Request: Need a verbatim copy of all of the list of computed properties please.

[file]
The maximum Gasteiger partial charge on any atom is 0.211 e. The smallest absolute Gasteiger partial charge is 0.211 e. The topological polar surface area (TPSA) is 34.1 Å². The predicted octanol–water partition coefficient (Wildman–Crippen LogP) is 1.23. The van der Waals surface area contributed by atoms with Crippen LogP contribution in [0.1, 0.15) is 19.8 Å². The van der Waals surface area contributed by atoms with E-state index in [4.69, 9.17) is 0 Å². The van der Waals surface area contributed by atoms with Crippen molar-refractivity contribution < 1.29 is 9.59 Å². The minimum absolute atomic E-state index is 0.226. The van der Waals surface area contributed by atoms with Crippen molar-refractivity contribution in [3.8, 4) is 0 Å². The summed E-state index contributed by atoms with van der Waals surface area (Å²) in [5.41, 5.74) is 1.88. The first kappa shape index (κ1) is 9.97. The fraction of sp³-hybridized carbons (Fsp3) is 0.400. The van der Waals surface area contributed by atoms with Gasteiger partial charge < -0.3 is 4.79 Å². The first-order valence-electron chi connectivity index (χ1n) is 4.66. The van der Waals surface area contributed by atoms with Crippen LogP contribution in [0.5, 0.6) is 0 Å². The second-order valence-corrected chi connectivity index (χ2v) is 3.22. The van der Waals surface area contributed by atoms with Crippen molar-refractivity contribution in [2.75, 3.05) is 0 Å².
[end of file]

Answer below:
The maximum Gasteiger partial charge on any atom is 0.211 e. The smallest absolute Gasteiger partial charge is 0.211 e. The topological polar surface area (TPSA) is 34.1 Å². The predicted octanol–water partition coefficient (Wildman–Crippen LogP) is 1.23. The van der Waals surface area contributed by atoms with Crippen LogP contribution in [0.1, 0.15) is 19.8 Å². The van der Waals surface area contributed by atoms with E-state index in [4.69, 9.17) is 0 Å². The van der Waals surface area contributed by atoms with Crippen molar-refractivity contribution < 1.29 is 9.59 Å². The minimum absolute atomic E-state index is 0.226. The van der Waals surface area contributed by atoms with Crippen molar-refractivity contribution in [3.8, 4) is 0 Å². The summed E-state index contributed by atoms with van der Waals surface area (Å²) in [5.41, 5.74) is 1.88. The first kappa shape index (κ1) is 9.97. The fraction of sp³-hybridized carbons (Fsp3) is 0.400. The van der Waals surface area contributed by atoms with Gasteiger partial charge < -0.3 is 4.79 Å². The first-order valence-electron chi connectivity index (χ1n) is 4.66. The van der Waals surface area contributed by atoms with Crippen LogP contribution in [0.5, 0.6) is 0 Å². The second-order valence-corrected chi connectivity index (χ2v) is 3.22. The van der Waals surface area contributed by atoms with Crippen molar-refractivity contribution in [2.75, 3.05) is 0 Å².